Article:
“Self-Help” and Legal Representation in Foreclosure and Landlord-Tenant Matters

self.jpg Our firm often receives inquiries from potential clients, many related to foreclosure and landlord-tenant matters. Often, an individual will inform us that they have been representing themselves in a Court proceeding, or are considering doing so, and will question us as to whether an attorney is necessary.

In New York State, individuals are generally permitted to represent themselves in Court proceedings, without an attorney. One exception to this is a corporation. Even if an individual is the sole owner of a corporation, corporations must generally be represented by counsel when they are a party to a litigation proceeding.

However, simply because an individual may representative herself in Court, does not mean that this is the best decision when confronted with an adversarial proceeding concerning potentially sophisticated legal issues, such as a foreclosure proceeding, or landlord-tenant matter. Many of the people who make inquiries to our firm will ask what benefit is gained from hiring an attorney, especially since there is an increased cost involved when attorney’s fees are incurred.

The answer to this question is very simple. Licensed professionals, such as attorneys, have a professional obligation to assist their clients and are subject to discipline if they fail to do so. Most people would not consider handling their own medical care or perform medical procedures on themselves. Litigation, while it does not involve one’s own health, is a complex procedure, and, in a confrontational situation, will probably result in an adverse result when an individual without an attorney is up against an institution, such as a bank or landlord, who has hired experienced legal counsel.

This does not mean that hiring an attorney will guarantee success in a litigation. It is of course possible that an individual will achieve a successful result when self-representing. However, an attorney experienced in foreclosure or landlord-tenant cases will be thoroughly familiar with both the law, both substantively and procedurally. For example, our firm was able to have a landlord-tenant case dismissed because the landlord’s attorney failed to serve a certain document when commencing the action. Obtaining such a dismissal involved knowledge both of the controlling statute, as well as the legal procedure necessary to bring this failure to the attention of the Court. An individual without such knowledge would have missed a significant opportunity to have the action dismissed on procedural grounds.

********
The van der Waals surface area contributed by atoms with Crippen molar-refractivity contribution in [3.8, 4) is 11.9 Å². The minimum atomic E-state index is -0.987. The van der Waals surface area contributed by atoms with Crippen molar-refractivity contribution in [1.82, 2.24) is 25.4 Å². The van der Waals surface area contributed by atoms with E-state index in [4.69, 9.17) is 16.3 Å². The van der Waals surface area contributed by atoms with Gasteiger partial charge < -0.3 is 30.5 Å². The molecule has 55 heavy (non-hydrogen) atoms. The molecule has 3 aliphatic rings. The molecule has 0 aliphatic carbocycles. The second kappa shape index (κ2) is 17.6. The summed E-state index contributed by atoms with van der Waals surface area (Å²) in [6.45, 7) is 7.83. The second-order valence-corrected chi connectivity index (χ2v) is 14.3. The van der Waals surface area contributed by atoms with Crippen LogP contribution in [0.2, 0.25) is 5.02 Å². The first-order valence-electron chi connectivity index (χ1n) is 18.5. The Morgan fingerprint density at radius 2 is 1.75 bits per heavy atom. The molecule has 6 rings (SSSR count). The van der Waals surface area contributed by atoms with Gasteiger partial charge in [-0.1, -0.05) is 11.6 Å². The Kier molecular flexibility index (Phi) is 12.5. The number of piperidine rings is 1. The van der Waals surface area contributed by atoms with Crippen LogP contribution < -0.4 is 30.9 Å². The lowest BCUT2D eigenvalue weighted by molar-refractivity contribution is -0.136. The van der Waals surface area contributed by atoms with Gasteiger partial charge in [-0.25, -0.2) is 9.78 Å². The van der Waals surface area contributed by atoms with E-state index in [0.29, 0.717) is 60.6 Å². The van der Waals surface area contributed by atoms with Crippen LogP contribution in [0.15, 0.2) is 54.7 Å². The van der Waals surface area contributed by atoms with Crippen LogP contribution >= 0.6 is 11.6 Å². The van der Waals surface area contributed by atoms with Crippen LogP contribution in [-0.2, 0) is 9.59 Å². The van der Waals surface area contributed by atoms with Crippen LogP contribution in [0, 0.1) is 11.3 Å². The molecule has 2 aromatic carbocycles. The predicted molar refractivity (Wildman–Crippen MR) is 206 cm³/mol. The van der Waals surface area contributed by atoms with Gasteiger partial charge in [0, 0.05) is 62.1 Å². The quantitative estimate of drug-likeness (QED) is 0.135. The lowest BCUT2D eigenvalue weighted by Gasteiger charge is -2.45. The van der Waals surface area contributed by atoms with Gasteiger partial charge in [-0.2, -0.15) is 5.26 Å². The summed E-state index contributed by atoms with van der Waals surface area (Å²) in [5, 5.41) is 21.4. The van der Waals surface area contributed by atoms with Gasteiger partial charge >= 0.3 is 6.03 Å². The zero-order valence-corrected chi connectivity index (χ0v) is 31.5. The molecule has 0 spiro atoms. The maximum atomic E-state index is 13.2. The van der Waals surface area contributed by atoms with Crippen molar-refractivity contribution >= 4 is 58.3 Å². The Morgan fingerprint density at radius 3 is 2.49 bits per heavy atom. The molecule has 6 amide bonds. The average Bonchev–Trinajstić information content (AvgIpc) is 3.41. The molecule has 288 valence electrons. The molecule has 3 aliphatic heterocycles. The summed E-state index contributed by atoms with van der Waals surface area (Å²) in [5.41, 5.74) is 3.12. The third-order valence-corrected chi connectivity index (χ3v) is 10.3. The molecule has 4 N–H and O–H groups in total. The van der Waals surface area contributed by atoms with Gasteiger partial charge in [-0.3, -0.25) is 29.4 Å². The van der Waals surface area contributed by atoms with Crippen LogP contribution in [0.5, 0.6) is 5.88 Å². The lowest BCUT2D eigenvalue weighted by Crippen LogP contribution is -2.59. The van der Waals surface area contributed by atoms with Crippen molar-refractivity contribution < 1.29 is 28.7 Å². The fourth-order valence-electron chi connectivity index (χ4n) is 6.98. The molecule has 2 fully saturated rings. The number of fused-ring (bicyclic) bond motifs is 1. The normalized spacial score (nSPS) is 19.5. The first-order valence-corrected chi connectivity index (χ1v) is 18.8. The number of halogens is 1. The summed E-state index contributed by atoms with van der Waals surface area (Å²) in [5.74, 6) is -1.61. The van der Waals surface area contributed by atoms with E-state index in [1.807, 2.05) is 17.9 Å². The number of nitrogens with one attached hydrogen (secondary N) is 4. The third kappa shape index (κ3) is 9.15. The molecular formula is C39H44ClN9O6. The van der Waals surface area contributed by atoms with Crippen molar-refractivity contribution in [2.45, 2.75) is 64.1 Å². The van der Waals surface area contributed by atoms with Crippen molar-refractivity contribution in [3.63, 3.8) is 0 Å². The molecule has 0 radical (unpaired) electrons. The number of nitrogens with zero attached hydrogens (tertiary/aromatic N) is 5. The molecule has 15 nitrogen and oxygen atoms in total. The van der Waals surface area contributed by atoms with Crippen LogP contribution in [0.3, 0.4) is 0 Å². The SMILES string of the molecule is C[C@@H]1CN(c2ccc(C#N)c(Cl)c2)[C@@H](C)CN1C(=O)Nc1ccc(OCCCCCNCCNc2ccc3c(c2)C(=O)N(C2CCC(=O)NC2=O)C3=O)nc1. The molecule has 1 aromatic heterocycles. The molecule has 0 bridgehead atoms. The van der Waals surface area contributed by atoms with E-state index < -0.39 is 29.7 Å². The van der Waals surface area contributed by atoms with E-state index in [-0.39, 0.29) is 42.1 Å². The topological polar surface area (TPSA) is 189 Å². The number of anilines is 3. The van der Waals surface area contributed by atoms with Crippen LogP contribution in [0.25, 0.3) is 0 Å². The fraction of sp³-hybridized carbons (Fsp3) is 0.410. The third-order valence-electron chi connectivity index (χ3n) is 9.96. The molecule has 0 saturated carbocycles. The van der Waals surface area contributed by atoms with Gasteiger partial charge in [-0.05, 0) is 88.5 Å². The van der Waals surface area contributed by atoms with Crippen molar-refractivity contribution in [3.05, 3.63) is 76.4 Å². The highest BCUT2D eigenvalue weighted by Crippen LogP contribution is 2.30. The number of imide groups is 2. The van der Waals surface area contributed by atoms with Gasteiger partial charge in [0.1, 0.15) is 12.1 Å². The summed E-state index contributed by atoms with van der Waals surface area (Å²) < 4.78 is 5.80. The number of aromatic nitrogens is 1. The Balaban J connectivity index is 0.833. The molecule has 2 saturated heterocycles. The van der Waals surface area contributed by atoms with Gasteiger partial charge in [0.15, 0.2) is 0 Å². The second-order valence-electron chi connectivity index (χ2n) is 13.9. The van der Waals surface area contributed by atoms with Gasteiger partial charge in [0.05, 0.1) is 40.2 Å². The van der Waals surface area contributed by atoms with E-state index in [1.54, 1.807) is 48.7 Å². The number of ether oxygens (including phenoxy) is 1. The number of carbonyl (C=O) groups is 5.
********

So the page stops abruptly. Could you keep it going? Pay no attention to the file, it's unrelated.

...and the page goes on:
In foreclosure actions, there are many procedural hurdles for a lender to cross before a property can be sold at public auction. Even after auction, there are methods for potentially re-claiming foreclosed property. A law firm with experience in these matters will review both the original loan documents as well as the legal complaint and all motions brought, to ensure that they are in compliance with the law. A litigant has a much better chance to negotiate a favorable settlement when the lender is aware that the litigant’s attorney is knowledgeable and has raised legitimate legal defenses to the action.

Our firm has also encountered situations in which a litigant, when representing themselves, has put themselves in a worse situation, and now requires legal counsel. We have had several potential clients inform us that they represented themselves in Court, and had an adverse decision entered against them as a result. They then ask whether our firm can take up the case and achieve a better result. Of course, it is often difficult to obtain a reversal of an adverse decision from a Court or have a judgment removed. Had our firm been involved in the case from the start, it is likely that the adverse situation would have been avoided through our firm’s knowledge of the legal issues involved.

While hiring an attorney is no guarantee of a positive result, we recommend that all individuals involved in litigation consult legal counsel such as us at the commencement of a case, as they will insure themselves of an “equal playing field” in an adversarial situation.

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